Many department stores also have a traditional Japanese crafts department, and they also periodically hold regional fairs on their ‘special events’ floor. These are the places to look for high end, traditional bento boxes such as magewappa, lacquerware, and so on. Kyoto, Nishi Nihon (western Japan) and Tohoku (northern Honshu) themed regional fairs are most likely to have some really nice bento boxes around. (Takashimaya, Isetan and Matsuya tend to have really nice regional fairs, but other department stores have them too.) The bamboo picks below were on sale at a regional Kyoto fair held at Sogo department store.
The two stores that have big, dedicated bento supply sections are LOFT and Tokyu Hands. Both chains maintain stores within department stores or shopping malls, as well as standalone stores. If you only have time to go to one or two stores for your bento needs, you should seek out a LOFT or Tokyu Hands.
If I had to choose one or the other just based on their bento supply selection, I would lean towards LOFT. However, Tokyu Hands is such a fun store to browse through anyway, I would really recommend you try to get to both.
Bento boxes sold at these stores range from around the 1000 yen range to 5000 yen and more for wooden boxes. The average is around 1500 to 2000 yen. All kinds of bento boxes for all ages and genders are available. Most of the boxes are plastic, but are more durable than the 100 yen shop type. Brands that you may recognize include Hakoya, Yellow Studio, Gel-Cool, Prime Nakamura and Aizawa Kobo. You’ll also see a wide variety of accessories, utensils and bento making goods that you won’t see sold by international online stores (especially eating utensils). The kitchen supply areas are worth browsing through too, for an abundance of cute and unusual gadgets.
Muji (Mujirushi Ryohin) carries 2 basic bento box models, a flat, large one and a narrow, stackable one, in black or white. I like these a lot and use the white one in particular far more often than the rest of my bento boxes put together. They have matching black or white chopsticks with cases too. Muji products are a lot cheaper in Japan than at their overseas stores. Most Muji stores are located within or right next to department stores.
You will often find unique bento boxes at stores dedicated to zakka (雑貨 - a catchall term for ‘things’ or ‘stuff’ - acccessories for the home, fashion stuff, kitchen supplies, etc…), boutiques, kitchen supply stores, and the traditional kanamono-ya (金物屋）or hardware and home supply store. Be on the lookout!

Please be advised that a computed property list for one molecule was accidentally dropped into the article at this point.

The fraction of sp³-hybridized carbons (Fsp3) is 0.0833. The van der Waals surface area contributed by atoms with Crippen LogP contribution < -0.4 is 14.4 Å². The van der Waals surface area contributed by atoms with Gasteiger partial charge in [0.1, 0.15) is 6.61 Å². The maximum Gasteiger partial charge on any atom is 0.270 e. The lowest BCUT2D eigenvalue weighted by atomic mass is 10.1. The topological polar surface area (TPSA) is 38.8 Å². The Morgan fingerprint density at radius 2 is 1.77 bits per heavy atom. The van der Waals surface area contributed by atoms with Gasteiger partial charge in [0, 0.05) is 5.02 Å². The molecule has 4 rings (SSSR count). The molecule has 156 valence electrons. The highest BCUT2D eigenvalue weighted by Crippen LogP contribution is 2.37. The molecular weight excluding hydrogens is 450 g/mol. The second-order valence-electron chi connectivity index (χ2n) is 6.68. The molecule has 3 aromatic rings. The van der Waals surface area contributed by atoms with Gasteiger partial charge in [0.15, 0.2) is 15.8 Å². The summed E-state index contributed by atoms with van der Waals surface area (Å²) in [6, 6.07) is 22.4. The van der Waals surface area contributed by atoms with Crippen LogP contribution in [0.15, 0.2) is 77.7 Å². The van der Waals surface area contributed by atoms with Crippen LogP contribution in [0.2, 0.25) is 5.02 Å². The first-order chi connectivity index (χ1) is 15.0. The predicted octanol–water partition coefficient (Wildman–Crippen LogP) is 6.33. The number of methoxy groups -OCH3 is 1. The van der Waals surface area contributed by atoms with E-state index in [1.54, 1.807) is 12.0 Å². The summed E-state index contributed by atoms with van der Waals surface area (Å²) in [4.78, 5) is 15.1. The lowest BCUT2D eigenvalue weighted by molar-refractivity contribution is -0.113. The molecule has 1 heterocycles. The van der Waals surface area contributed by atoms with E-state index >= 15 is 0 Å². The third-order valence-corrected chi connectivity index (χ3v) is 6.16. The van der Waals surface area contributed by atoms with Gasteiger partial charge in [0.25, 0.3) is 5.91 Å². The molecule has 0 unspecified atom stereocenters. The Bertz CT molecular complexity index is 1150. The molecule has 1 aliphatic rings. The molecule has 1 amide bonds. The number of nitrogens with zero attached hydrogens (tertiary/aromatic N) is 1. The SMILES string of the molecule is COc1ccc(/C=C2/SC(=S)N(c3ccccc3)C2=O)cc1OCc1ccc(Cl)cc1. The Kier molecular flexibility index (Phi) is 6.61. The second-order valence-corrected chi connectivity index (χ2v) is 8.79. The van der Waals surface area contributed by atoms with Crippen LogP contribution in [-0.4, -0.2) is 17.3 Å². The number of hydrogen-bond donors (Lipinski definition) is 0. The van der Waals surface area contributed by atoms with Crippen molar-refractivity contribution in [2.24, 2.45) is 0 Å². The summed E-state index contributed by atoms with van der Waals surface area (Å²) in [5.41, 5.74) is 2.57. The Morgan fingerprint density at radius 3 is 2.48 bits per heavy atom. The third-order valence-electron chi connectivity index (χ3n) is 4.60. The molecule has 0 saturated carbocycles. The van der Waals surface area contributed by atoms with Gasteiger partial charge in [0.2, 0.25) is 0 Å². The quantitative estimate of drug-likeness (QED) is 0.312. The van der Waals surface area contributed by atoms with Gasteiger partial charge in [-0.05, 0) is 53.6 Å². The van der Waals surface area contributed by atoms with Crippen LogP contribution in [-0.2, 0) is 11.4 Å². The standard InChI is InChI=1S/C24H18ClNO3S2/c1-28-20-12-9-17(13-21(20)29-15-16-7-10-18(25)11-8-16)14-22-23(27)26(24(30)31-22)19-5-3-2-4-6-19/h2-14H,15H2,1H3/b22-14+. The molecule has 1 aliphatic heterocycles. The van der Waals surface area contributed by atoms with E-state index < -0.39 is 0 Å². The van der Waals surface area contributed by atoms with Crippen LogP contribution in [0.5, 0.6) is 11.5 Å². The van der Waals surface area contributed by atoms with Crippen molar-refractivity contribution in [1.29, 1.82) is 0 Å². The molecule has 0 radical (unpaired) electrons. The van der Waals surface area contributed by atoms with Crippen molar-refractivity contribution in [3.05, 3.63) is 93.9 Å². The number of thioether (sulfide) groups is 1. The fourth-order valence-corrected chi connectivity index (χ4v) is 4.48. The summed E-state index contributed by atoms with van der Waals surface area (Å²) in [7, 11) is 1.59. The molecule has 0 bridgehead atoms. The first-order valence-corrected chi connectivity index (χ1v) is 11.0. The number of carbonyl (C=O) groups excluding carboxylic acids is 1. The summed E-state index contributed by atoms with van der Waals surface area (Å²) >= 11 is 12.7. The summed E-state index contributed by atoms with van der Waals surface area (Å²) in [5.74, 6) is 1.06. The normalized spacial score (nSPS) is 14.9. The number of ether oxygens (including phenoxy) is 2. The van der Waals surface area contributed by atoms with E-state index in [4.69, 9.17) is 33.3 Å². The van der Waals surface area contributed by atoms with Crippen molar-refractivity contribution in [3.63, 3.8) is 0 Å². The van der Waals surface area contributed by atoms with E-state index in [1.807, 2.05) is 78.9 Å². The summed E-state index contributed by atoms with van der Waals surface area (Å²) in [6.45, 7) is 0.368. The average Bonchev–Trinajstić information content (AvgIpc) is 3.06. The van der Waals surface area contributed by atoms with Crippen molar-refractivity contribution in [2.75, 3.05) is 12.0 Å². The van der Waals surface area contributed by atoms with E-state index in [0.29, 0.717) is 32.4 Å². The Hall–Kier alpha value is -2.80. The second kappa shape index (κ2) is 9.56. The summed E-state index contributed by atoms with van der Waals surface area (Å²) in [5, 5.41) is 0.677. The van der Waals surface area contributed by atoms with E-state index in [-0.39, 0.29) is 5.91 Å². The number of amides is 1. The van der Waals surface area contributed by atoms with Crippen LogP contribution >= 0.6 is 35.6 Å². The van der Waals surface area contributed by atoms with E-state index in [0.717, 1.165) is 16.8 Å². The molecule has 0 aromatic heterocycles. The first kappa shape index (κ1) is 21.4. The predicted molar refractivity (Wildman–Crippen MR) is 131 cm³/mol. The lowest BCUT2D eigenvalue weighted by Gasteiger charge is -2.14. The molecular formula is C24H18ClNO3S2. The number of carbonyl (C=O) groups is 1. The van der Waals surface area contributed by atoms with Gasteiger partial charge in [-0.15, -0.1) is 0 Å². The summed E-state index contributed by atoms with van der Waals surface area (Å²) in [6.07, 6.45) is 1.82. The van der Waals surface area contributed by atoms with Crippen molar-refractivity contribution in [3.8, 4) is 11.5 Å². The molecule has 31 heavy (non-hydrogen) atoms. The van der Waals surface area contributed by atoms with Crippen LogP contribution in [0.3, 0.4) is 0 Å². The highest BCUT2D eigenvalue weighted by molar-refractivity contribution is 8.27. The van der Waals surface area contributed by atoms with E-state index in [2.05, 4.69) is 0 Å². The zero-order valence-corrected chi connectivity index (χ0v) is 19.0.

If you chance upon a crafts fair, you may find stalls selling wooden or bamboo chopsticks, accessories and bento boxes. Again, if you are into traditional crafts, be on the lookout for the regional fairs at the major department stores.
If your objective is bento boxes bearing the image of a specific character such as Hello Kitty, go to a ‘character goods’ store. Sanrio has stores in most of the major department stores as well as standalone stores (list of main stores in Japan in English ). I don’t know if the Sanrio amusement park Puroland  has bento boxes, but I’m sure they have plenty of other character goods for sale. Character-bento boxes can also be found at LoFt and Tokyu Hands; a few are also found at the 100 yen shops. I found some bento boxes and cute chopsticks at Tokyo Disney Resort, both at Disneyland and DisneySea - such as these Mickey Mouse hands chopsticks:
You may have heard about Kappabashi, the famous kitchen supply wholesale area in Tokyo. Is this a good place to go for bento supplies? If you are looking for the type of bento box used in restaurants (shokado bento), with the compartments and the flat lids, or perhaps a special wooden lacquerware box, then yes. But if you’re looking for that cute little Mameshiba box you saw online, then no - you should head to LOFT instead. However, Kappabashi is a fantastic place to go if you’re just into kitchen stuff, not to mention those famous plastic/wax restaurant food display models (warning: these can be expensive). You can find things of interest to bento-crafters such as interesting cookie/food cutters and so on. Note that prices for retail customers at Kappabashi stores are not cheap.
Konbini stores are all about things that people need urgently - and most people do not urgently need a bento box. So, konbini do sell ready-to-eat bentos, but in terms of bento making supplies the only things I’ve seen stocked are disposable inner cups and basic picks. (My local 7-11 did have a Winnie The Pooh bento box set for sale for a while but I think that was just a limited-time special.)
Personally, I don’t like the quality of the bento boxes sold at 100 yen stores. You do get what you pay for, I believe. However, 100 yen stores are great for picking up accessories like picks (which tend to break after a while anyway), as well as disposable items like paper or aluminum cups. You can also find some character-goods for cheap - for instance, I saw an Elmo bento box for only 100 yen at Seria. I do notice that often, the same item would be sold at a 100 yen shop and a LoFt or Tokyu Hands - except that at the 100 yen shop, there would be fewer items in a pack (for instance, fewer picks or cups) than at the regular-price shop. If you have time, try to comparison shop!
If you are concerned about buying things that carry the Made In Japan label - since, after all, you are visiting Japan - then you won’t find much to buy at a 100 yen shop. Most of the bento boxes sold at LOFT, Tokyu Hands, and better department stores are actually made in Japan, whether they are made of plastic, metal or wood. The accessories such as picks and cups are usually made elsewhere, usually in China.
Finally, if it’s in your budget, you may want to take a look at a real wooden magewappa and lacquereware bento boxes, as well as ones made of woven or solid bamboo, that you will encounter at the regional and craft fairs as well as some specialist shops. These traditional handcrafted boxes are a work of art as well as being practical boxes. The box below is a handcrafted bamboo box from a specialist store in Kyoto. It’s expensive and needs to be taken care of, but it’s such a pleasure to hold and behold.
I have put together a Google Map  of some of my favorite bento and other shopping destinations in the Tokyo-Yokohama area. (Note that I like crafts and stationery stores more than fashion-clothing stores or anime figurines and such.). It’s a work in progress, so please be patient :).